It’s unclear when exactly Abraham Lincoln became “the Great Emancipator,” or who gave him that title, which, like so many familiar, shorthand references, glosses over a host of complexities. In “The Broken Constitution: Lincoln, Slavery, and the Refounding of America,” Harvard Law School Professor Noah Feldman delves into these issues through a close examination of Lincoln’s evolving beliefs and political identity, creating a revealing portrait of a constitutional thinker deserving of another title, as Feldman sees it: “Rupturer in Chief.”
“Right now, we are gripped as a country by the question of whether the Constitution encodes racism in its DNA, or whether it can be read to contain the possibility of an aspirational equality,” says Feldman. “To answer that question, you have to look at the Civil War, because that’s the moment of ultimate rupture in our system. And you have to look at Lincoln, because he led that effort of rupture, even if he presented himself many times as preserving the constitutional framework.”
Feldman’s book reminds us of the compromise upon which the Constitution and the government were founded — how slavery was embedded in the constitutional system by counting three-fifths of a state’s enslaved population when determining government representation. It also included clauses addressing the return of fugitive enslaved people and the federal government’s right to quell related rebellions. As Feldman describes, Lincoln initially emulated Henry Clay, the “Great Compromiser,” who helped establish boundaries and a balance of slave-or-free status for territories acquired in the Mexican-American War through the Compromise of 1850. Early on, Lincoln was clear in his belief that slavery was a moral wrong, yet he subordinated that feeling to the greater good of binding slave and free states together through the compromise Constitution. But after months of war, Lincoln ultimately decided, as evidenced by the Emancipation Proclamation of 1862, that the compromise Constitution had been shattered and worked to replace it with a new charter founded on the idea of equality under the law.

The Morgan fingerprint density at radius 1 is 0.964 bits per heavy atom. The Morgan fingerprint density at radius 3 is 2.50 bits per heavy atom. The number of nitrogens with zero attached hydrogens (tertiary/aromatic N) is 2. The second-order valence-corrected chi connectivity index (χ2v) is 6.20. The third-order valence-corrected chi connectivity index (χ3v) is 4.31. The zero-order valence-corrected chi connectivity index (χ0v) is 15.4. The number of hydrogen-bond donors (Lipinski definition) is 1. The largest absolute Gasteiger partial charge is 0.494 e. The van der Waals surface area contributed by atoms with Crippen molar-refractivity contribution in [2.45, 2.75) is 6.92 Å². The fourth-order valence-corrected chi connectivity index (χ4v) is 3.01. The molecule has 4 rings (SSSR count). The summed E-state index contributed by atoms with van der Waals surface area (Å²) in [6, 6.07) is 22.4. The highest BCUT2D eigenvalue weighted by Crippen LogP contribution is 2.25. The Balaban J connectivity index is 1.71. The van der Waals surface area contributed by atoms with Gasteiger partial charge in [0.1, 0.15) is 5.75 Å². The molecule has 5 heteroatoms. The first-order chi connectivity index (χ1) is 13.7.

While Lincoln’s biography and his administration of the Civil War have been endlessly analyzed, “The Broken Constitution” offers a fresh, rich perspective on the decisions he made regarding the Constitution, many of which Feldman describes as legally indefensible.
One of the most flagrant instances was Lincoln’s unilateral suspension of the writ of habeas corpus, an action he took without any constitutional authority and in direct opposition to an opinion by Supreme Court Chief Justice Roger Taney, who had also written the Dred Scott decision. “He used that suspension to effectively place a hold on the First Amendment and suppress the speech of political opponents, shut down scores of newspapers, and arrest thousands of people who were held as political prisoners for months, and sometimes years, all over the country,” says Feldman. “It’s by far the most extreme suspension of free expression in U.S. history.” The Constitution had already been broken in the act of secession; Lincoln saw no issue with breaking it in other ways if it furthered the goal of winning the war and preserving the Union.